Well defined projects have a specific goal they are trying to achieve, usually withing a fixed time or price.  The projects I’ve worked on end up with all of your ideas in the backlog, i.e. approach A.  If your product owner is very enthusiastic and generates lots of features it will become quickly apparent what will roughly fit within your constraints.  This means you can have a long list of everything your product owner desires and you can draw a line through the product backlog where you run out of resources.  It doesn’t matter if items at the bottom of your product backlog are a bit fuzzy.  This is how the “Big Businesses” I’ve worked for (like banks) work.  i.e. a business case is created, you get funding to create the business case, and you satisfy the goals within your budget and wind down the project.

When you are product oriented

Sometimes though you work on a product which does not have an end.  It, like your project, has a goal but the goal is usually nebulous or grander in vision.

Many start-ups I’ve worked at have a business model that is continually evolving.  Not only do they not know what they need in two months, they want to continue development for years (if all goes well of course).  In this case your backlog looks very different.  If you add every feature your product owner has contemplated, then your product backlog can become enormous.  One company I worked in had accumulated 2,000 stories after two years (including features and bugs) – the result was to delete the entire backlog and start again.  The logic was that if it was important then it wouldn’t take long to resurface (yeah, it was out of control and shouldn’t have got to that state).  Seriously, who can manage a backlog with so many ideas in it?  This is where an Idealog comes in.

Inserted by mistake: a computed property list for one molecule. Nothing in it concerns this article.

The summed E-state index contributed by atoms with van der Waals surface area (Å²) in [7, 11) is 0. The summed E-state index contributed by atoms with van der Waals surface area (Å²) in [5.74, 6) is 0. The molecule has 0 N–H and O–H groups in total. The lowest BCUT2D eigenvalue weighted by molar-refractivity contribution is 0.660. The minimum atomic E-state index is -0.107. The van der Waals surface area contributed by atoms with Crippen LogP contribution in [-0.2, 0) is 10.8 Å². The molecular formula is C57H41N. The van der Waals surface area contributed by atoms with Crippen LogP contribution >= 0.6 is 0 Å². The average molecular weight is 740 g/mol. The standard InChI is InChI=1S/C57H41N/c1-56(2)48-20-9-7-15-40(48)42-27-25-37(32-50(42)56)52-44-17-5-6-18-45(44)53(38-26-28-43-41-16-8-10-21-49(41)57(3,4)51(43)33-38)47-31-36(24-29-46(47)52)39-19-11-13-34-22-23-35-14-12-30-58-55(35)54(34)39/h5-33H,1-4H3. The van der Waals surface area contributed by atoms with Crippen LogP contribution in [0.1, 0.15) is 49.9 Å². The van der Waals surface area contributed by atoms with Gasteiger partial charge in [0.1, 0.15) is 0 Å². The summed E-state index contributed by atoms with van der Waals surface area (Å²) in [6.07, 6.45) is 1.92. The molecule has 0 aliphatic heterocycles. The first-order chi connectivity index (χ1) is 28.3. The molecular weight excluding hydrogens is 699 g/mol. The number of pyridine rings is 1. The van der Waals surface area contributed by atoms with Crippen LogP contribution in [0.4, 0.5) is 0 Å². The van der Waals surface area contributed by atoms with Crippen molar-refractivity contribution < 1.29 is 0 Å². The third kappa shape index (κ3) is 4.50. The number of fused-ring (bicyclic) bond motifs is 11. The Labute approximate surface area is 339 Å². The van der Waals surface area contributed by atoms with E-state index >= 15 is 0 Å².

An idealog should contain high level ideas to be debated, analyzed and decided whether they show enough merit for the product owner to commit to.  Until then, let them swim around in the primodial soup until they grow legs and walk into the backlog.  The backlog contains the details which are ready to go and the Idealog contains longer term plans which may or may not be done.

Who cares about a definition anyway?

The Agile Manifesto says nothing about a product backlog.  XP talks about a release plan but nothing more.  As I’ve mentioned earlier, Scrum talks about a product backlog pretty loosely.  But really, what does it matter?  If you can deliver what your product owner needs in a way that makes them happy then your doing something right.  Choose the right approach for your needs.

Personal experience

I’ve used a product backlog in both ways and they both have merit.  I prefer using an Idealog, I think it keeps the backlog clearer but I’ve used both methods effectively.

What do you do?  What do you think?

Yellow Lab in Desktop Magazine

Posted in General on March 19th, 2009 by mark – Be the first to comment

desktop_coverMatthew Magain from Desktop magazine wrote an article about the work we are doing at Sensis in the Yellow Lab project of which I’m the technical lead. The Lab‘s purpose it to explore new business models, user experiences and technologies and the article goes on to talk about the things we’ve done.

We are honored that Desktop Magazine thought highly enough of our work to showcase us. Thanks to Matt and the whole desktop team.

Go on, try out Yellow Lab.

My WordPress install was hacked – oh no!

Posted in General on February 3rd, 2009 by mark – 3 Comments